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Non-Standard Employment in Europe: Its Development and Consequences for the European Employment Strategy

GPS, Vol. 7 No. 1, (2011)

The last decades have seen an erosion of the traditionally defined “standard
employment relationship” through part-time work, fixed-term contracts,
temp-agency work and self-employment. Whereas many welcome this development
as a blessing for flexible labour markets, others are highly critical
hinting to disastrous intended or unintended side-effects such as low or
volatile income, dead-end jobs instead of stepping stones, high job insecurity,
and poverty in old-age. The European Commission tried to bridge these
two opposing views by conceptualising ‘flexicurity’ as the objective of the
European Employment Strategy, aimed at ‘balancing’ flexibility and security.
Although this oxymoron became common parlance in the meantime,
the concept is still quit ambiguous, leading often to cheap talk or being captured
by various political interests. Furthermore, one of its main goals, the
growth of employment by further increasing labour force participation under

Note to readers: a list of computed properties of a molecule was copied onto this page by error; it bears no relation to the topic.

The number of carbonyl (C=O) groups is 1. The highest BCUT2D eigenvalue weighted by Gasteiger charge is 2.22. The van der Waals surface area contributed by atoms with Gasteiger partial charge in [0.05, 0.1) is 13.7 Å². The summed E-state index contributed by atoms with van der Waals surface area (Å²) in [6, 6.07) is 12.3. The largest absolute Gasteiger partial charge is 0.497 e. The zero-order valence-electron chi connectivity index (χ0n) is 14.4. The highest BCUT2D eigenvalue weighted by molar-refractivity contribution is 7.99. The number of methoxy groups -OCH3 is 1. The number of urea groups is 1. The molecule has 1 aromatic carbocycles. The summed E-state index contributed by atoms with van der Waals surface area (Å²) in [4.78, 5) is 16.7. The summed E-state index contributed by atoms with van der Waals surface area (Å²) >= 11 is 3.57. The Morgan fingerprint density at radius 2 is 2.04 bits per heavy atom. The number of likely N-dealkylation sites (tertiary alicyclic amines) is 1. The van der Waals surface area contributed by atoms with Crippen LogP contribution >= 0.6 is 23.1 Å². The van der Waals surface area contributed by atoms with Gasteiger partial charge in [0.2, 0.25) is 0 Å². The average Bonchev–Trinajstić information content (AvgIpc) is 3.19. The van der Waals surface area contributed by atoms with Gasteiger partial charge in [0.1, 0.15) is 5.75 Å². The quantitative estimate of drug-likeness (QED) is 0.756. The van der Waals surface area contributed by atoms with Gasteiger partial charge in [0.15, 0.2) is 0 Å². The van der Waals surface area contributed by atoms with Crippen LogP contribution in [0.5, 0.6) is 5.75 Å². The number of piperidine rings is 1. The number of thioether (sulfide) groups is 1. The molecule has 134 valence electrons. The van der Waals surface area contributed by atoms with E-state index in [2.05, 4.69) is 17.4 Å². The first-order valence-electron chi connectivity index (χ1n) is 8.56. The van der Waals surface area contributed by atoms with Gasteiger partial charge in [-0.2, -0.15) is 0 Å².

the condition of reducing unemployment and labour market segmentation
has not been achieved and is now even far out of sight due to the recent
economic crisis. The aim of this essay, therefore, is to test the actual and
potential role of non-standard employment in view of the ‘flexicurity’ concept
through systematic descriptive work and conceptual reflections: first by
comparing the development of non-standard employment in 24 EU member
states from 1998 to 2008; second by relating this development to the dynamics
of labour force participation; third by exploring the main (structural,
institutional and behavioural) determinants of this development; and fourth
by discussing – in the light of the Post-Lisbon process – the policy consequences
aimed at ensuring a complementary relationship between flexibility
and security rather than trading-off one against the other.

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